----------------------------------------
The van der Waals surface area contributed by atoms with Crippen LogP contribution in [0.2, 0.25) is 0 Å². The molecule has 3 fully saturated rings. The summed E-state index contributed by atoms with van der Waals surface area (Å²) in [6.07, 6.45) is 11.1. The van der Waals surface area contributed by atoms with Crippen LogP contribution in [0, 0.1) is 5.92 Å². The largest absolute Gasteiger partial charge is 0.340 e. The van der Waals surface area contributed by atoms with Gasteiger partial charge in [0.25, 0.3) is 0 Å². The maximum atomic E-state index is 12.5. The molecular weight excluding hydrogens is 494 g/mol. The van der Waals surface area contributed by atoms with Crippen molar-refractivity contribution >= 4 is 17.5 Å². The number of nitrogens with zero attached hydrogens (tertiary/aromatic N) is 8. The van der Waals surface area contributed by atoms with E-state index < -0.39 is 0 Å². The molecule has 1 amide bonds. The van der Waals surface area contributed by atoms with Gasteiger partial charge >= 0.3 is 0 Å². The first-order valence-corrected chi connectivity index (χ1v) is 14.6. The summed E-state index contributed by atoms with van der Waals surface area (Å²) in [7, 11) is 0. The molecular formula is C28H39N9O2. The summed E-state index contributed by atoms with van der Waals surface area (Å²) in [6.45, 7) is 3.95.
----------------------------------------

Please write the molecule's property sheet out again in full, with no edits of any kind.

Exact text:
The van der Waals surface area contributed by atoms with Crippen LogP contribution in [0.2, 0.25) is 0 Å². The molecule has 3 fully saturated rings. The summed E-state index contributed by atoms with van der Waals surface area (Å²) in [6.07, 6.45) is 11.1. The van der Waals surface area contributed by atoms with Crippen LogP contribution in [0, 0.1) is 5.92 Å². The largest absolute Gasteiger partial charge is 0.340 e. The van der Waals surface area contributed by atoms with Gasteiger partial charge in [0.25, 0.3) is 0 Å². The maximum atomic E-state index is 12.5. The molecular weight excluding hydrogens is 494 g/mol. The van der Waals surface area contributed by atoms with Crippen molar-refractivity contribution >= 4 is 17.5 Å². The number of nitrogens with zero attached hydrogens (tertiary/aromatic N) is 8. The van der Waals surface area contributed by atoms with E-state index < -0.39 is 0 Å². The molecule has 1 amide bonds. The van der Waals surface area contributed by atoms with Gasteiger partial charge >= 0.3 is 0 Å². The first-order valence-corrected chi connectivity index (χ1v) is 14.6. The summed E-state index contributed by atoms with van der Waals surface area (Å²) in [7, 11) is 0. The molecular formula is C28H39N9O2. The summed E-state index contributed by atoms with van der Waals surface area (Å²) in [6.45, 7) is 3.95.